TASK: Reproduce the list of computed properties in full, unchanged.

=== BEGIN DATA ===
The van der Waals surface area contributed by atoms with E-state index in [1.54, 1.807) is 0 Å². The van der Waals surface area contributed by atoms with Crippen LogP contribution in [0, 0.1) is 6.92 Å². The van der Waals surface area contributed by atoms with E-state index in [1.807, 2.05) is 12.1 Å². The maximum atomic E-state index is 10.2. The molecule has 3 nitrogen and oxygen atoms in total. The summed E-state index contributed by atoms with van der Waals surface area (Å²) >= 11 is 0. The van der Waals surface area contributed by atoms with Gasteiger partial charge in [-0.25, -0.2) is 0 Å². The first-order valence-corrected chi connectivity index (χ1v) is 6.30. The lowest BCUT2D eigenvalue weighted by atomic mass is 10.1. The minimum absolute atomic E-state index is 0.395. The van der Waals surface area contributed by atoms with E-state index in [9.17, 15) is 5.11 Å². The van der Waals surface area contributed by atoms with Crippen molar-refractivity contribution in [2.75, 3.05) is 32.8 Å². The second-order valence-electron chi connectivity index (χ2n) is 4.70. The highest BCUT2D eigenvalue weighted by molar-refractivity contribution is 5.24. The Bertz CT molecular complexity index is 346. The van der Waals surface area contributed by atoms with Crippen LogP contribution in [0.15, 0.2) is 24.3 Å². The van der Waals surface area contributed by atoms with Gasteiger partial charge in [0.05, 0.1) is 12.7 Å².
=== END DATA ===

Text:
The van der Waals surface area contributed by atoms with E-state index in [1.54, 1.807) is 0 Å². The van der Waals surface area contributed by atoms with Crippen LogP contribution in [0, 0.1) is 6.92 Å². The van der Waals surface area contributed by atoms with E-state index in [1.807, 2.05) is 12.1 Å². The maximum atomic E-state index is 10.2. The molecule has 3 nitrogen and oxygen atoms in total. The summed E-state index contributed by atoms with van der Waals surface area (Å²) >= 11 is 0. The van der Waals surface area contributed by atoms with Gasteiger partial charge in [-0.25, -0.2) is 0 Å². The first-order valence-corrected chi connectivity index (χ1v) is 6.30. The lowest BCUT2D eigenvalue weighted by atomic mass is 10.1. The minimum absolute atomic E-state index is 0.395. The van der Waals surface area contributed by atoms with E-state index in [9.17, 15) is 5.11 Å². The van der Waals surface area contributed by atoms with Crippen molar-refractivity contribution in [2.75, 3.05) is 32.8 Å². The second-order valence-electron chi connectivity index (χ2n) is 4.70. The highest BCUT2D eigenvalue weighted by molar-refractivity contribution is 5.24. The Bertz CT molecular complexity index is 346. The van der Waals surface area contributed by atoms with Crippen LogP contribution in [0.15, 0.2) is 24.3 Å². The van der Waals surface area contributed by atoms with Gasteiger partial charge in [0.05, 0.1) is 12.7 Å².